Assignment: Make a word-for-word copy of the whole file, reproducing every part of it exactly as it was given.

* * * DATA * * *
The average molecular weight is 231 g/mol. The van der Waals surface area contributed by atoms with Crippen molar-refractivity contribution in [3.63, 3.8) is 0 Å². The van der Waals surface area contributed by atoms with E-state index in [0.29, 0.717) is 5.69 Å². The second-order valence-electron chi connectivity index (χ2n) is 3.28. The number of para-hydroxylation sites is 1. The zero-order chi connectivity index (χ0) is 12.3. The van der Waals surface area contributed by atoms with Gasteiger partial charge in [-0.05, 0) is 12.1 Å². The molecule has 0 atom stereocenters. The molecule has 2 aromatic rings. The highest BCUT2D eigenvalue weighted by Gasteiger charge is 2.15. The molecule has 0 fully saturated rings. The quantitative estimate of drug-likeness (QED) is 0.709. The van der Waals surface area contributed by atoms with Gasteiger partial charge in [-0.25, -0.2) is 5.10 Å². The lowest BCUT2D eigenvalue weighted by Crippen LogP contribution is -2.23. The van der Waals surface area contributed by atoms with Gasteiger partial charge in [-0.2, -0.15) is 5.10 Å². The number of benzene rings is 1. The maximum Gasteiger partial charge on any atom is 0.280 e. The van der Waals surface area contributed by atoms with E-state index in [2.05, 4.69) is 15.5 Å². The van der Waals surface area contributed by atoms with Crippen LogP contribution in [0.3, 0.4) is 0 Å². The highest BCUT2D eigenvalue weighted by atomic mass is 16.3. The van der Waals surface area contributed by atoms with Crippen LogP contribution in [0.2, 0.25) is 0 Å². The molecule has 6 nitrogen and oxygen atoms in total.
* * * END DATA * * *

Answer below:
The average molecular weight is 231 g/mol. The van der Waals surface area contributed by atoms with Crippen molar-refractivity contribution in [3.63, 3.8) is 0 Å². The van der Waals surface area contributed by atoms with E-state index in [0.29, 0.717) is 5.69 Å². The second-order valence-electron chi connectivity index (χ2n) is 3.28. The number of para-hydroxylation sites is 1. The zero-order chi connectivity index (χ0) is 12.3. The van der Waals surface area contributed by atoms with Gasteiger partial charge in [-0.05, 0) is 12.1 Å². The molecule has 0 atom stereocenters. The molecule has 2 aromatic rings. The highest BCUT2D eigenvalue weighted by Gasteiger charge is 2.15. The molecule has 0 fully saturated rings. The quantitative estimate of drug-likeness (QED) is 0.709. The van der Waals surface area contributed by atoms with Gasteiger partial charge in [-0.25, -0.2) is 5.10 Å². The lowest BCUT2D eigenvalue weighted by Crippen LogP contribution is -2.23. The van der Waals surface area contributed by atoms with Gasteiger partial charge in [-0.2, -0.15) is 5.10 Å². The number of benzene rings is 1. The maximum Gasteiger partial charge on any atom is 0.280 e. The van der Waals surface area contributed by atoms with E-state index in [2.05, 4.69) is 15.5 Å². The van der Waals surface area contributed by atoms with Crippen LogP contribution in [0.3, 0.4) is 0 Å². The highest BCUT2D eigenvalue weighted by atomic mass is 16.3. The van der Waals surface area contributed by atoms with Crippen LogP contribution in [0.2, 0.25) is 0 Å². The molecule has 6 nitrogen and oxygen atoms in total.